The most arrogant belief Man has is that God put him in charge of the entire planet. God may have the werewithal to control the planet (omniscience and omnipotence are advantageous here), but he did not invest Man with that power, and nor has he given us the keys to attaining it.

Yet, we act as if we had them already.

All this is a prelude to my thoughts on the horrible tragedy at Virginia Tech yesterday. Many have called for better control of guns. Many others still have said "if only guns were more widely available".

Both positions are wrong, of course, in the context of what I wrote above. There is no reason to believe that if the entire college campus was armed, that there wouldn't be 32 students dead this morning. Likewise, there's no reason to believe that, if every gun in Virginia was taken away Sunday, those kids wouldn't be dead anyway.

None. Any presumption otherwise is flawed by the fact that this played out the way it played out, but in a different world based on the additional rule that either side wants to impose on this scenario, it would have played out differently. If the entire campus was armed, for example, who's to say this gunman wouldn't simply have gathered a posse of friends and together, 32 people die? Similarly, in a world where guns were banned from campus...well, a bomb in a crowded gymnasium could easily kill 32 people. Same outcome, different initial conditions.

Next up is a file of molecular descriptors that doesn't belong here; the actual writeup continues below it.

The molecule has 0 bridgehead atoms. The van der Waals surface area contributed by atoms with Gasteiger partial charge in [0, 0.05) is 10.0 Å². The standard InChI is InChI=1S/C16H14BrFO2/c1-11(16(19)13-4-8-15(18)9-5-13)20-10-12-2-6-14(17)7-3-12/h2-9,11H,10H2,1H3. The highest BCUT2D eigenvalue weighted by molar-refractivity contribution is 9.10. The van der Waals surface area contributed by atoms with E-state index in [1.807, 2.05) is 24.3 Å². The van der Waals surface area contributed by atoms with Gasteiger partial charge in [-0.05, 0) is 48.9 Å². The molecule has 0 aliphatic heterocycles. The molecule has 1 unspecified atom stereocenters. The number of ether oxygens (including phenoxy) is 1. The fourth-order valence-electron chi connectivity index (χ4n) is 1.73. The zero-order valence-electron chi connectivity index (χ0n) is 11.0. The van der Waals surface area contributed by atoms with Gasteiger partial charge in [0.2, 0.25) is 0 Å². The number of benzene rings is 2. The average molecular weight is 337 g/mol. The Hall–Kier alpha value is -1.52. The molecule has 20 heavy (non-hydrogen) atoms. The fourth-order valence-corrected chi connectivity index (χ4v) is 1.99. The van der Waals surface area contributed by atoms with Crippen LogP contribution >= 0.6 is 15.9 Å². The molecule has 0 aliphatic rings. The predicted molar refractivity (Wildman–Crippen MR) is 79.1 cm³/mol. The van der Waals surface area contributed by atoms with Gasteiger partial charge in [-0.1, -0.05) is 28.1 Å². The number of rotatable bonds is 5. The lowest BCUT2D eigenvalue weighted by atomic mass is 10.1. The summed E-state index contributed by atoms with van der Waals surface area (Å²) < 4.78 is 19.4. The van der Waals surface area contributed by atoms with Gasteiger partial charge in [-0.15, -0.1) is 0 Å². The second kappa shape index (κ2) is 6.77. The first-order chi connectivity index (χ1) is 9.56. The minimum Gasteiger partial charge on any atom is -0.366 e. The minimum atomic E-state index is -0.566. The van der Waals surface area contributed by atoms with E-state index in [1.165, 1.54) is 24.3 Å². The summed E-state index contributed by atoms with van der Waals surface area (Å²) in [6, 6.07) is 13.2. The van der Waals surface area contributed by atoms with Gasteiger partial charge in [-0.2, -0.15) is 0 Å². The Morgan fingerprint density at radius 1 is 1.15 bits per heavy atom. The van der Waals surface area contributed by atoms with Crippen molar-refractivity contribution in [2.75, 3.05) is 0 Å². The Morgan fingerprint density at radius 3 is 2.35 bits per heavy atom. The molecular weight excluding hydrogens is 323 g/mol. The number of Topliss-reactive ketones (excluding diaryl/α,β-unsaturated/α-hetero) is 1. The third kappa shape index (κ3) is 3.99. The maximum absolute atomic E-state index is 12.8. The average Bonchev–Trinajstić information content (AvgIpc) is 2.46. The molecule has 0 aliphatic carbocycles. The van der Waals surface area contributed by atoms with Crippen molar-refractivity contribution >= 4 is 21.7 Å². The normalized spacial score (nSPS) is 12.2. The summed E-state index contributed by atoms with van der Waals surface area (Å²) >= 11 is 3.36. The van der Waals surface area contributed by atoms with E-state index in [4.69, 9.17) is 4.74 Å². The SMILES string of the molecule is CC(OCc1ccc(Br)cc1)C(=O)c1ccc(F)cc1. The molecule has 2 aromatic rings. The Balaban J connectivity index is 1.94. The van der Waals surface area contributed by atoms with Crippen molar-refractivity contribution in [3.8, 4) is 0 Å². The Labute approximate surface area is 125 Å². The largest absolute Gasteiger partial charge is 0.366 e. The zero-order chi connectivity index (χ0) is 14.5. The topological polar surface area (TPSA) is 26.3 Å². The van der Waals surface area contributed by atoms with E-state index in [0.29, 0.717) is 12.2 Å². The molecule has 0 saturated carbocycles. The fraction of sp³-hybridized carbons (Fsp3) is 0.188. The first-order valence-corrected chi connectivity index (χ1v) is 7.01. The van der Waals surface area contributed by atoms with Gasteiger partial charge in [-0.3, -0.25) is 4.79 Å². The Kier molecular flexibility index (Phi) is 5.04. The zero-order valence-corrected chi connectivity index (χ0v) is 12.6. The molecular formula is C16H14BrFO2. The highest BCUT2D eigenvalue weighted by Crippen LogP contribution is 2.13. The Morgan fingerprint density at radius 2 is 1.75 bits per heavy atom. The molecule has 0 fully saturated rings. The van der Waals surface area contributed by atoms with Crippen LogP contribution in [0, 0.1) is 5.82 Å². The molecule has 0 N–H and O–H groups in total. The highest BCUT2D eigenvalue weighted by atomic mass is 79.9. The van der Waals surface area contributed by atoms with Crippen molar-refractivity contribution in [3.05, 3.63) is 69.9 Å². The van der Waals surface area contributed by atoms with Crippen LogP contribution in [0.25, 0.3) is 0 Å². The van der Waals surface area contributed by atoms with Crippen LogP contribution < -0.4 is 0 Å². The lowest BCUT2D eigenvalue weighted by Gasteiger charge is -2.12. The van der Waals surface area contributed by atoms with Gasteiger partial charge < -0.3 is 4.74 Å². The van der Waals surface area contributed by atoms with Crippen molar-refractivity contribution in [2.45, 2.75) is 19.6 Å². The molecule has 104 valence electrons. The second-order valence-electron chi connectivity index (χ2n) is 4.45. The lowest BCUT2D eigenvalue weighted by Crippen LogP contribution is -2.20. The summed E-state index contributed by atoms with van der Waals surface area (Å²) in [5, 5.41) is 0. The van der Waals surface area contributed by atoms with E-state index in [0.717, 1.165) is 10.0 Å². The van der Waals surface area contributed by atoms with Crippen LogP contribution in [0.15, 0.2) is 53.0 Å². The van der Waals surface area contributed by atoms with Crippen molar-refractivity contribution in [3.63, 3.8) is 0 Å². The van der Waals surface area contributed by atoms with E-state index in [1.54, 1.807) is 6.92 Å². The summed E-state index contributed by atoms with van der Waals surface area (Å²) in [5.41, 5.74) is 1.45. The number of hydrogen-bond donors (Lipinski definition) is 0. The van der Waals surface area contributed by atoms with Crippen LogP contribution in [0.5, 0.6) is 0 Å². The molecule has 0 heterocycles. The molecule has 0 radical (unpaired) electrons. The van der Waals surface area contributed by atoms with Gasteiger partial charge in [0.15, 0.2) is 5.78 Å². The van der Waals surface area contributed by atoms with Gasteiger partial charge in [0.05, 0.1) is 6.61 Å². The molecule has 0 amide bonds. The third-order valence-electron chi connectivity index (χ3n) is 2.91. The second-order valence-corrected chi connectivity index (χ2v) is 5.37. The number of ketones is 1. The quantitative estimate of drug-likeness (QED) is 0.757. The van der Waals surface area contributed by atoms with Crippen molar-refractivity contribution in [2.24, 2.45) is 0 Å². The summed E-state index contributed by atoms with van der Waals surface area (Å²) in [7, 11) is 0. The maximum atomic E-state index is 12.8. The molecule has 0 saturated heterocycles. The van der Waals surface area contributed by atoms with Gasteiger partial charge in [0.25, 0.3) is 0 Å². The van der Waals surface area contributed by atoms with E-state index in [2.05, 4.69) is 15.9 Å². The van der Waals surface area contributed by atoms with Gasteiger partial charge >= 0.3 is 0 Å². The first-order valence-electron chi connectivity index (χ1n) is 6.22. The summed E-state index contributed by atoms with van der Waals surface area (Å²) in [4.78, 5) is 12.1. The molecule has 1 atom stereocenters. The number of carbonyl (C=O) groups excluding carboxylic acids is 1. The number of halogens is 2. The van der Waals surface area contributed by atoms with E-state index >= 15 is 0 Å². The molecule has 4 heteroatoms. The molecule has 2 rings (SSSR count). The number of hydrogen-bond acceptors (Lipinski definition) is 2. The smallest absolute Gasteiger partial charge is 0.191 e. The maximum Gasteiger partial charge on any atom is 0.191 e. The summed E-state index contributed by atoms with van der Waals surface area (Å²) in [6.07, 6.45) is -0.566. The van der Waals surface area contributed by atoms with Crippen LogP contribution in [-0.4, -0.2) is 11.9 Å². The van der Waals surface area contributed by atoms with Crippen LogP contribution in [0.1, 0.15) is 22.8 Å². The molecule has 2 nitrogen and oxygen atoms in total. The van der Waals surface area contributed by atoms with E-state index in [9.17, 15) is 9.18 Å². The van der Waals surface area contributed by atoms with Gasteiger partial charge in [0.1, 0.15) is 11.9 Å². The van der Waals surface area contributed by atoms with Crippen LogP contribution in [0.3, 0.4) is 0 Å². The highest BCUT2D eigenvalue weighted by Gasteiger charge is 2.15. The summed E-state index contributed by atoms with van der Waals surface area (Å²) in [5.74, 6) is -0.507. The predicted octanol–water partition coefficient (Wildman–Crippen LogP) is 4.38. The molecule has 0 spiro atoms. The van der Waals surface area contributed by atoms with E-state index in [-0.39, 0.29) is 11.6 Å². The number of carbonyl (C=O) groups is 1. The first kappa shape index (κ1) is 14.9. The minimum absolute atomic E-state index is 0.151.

It's the illusion of control, and the obvious lack of it, that has people grasping for explanations to support their viewpoints.

A gun is the illusion of control. There's a great line in the movie Grand Canyon:
Simon: Look, I don't know nothing about you, you don't know nothing about me. I don't know if you're stupid, or some kind of genius. All I know is that I need to get out of here, and you got the gun. So I'm asking you for the second time, let me go my way here.

Gangbanger: I'm gonna grant you that favor, and I'm gonna expect you to remember it if we ever meet again. But tell me this, are you asking me as a sign of respect, or are you asking because I've got the gun?

Simon: Man, the world ain't supposed to work like this. I mean, maybe you don't know that yet. I'm supposed to be able to do my job without having to ask you if I can. That dude is supposed to be able to wait with his car without you ripping him off. Everything is supposed to be different than it is.